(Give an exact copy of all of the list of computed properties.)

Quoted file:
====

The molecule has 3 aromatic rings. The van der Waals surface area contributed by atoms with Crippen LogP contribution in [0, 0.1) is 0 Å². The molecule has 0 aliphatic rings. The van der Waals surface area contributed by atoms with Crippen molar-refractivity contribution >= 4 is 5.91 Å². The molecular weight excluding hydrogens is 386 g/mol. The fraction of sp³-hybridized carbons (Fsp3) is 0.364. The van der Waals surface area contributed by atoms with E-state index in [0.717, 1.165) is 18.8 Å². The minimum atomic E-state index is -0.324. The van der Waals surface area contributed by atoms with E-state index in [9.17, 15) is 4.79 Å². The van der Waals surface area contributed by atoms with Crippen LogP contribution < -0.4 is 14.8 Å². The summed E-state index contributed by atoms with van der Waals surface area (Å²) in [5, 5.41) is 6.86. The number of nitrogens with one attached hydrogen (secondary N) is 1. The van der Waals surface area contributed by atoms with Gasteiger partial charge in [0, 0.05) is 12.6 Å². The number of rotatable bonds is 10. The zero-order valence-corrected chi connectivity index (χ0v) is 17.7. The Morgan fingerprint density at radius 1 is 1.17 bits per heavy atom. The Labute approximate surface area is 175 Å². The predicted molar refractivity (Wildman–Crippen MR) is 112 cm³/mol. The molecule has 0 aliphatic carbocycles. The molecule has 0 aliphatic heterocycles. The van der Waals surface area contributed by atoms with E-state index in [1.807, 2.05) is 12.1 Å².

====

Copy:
The molecule has 3 aromatic rings. The van der Waals surface area contributed by atoms with Crippen LogP contribution in [0, 0.1) is 0 Å². The molecule has 0 aliphatic rings. The van der Waals surface area contributed by atoms with Crippen molar-refractivity contribution >= 4 is 5.91 Å². The molecular weight excluding hydrogens is 386 g/mol. The fraction of sp³-hybridized carbons (Fsp3) is 0.364. The van der Waals surface area contributed by atoms with E-state index in [0.717, 1.165) is 18.8 Å². The minimum atomic E-state index is -0.324. The van der Waals surface area contributed by atoms with E-state index in [9.17, 15) is 4.79 Å². The van der Waals surface area contributed by atoms with Crippen LogP contribution < -0.4 is 14.8 Å². The summed E-state index contributed by atoms with van der Waals surface area (Å²) in [5, 5.41) is 6.86. The number of nitrogens with one attached hydrogen (secondary N) is 1. The van der Waals surface area contributed by atoms with Gasteiger partial charge in [0, 0.05) is 12.6 Å². The number of rotatable bonds is 10. The zero-order valence-corrected chi connectivity index (χ0v) is 17.7. The Morgan fingerprint density at radius 1 is 1.17 bits per heavy atom. The Labute approximate surface area is 175 Å². The predicted molar refractivity (Wildman–Crippen MR) is 112 cm³/mol. The molecule has 0 aliphatic carbocycles. The molecule has 0 aliphatic heterocycles. The van der Waals surface area contributed by atoms with E-state index in [1.807, 2.05) is 12.1 Å².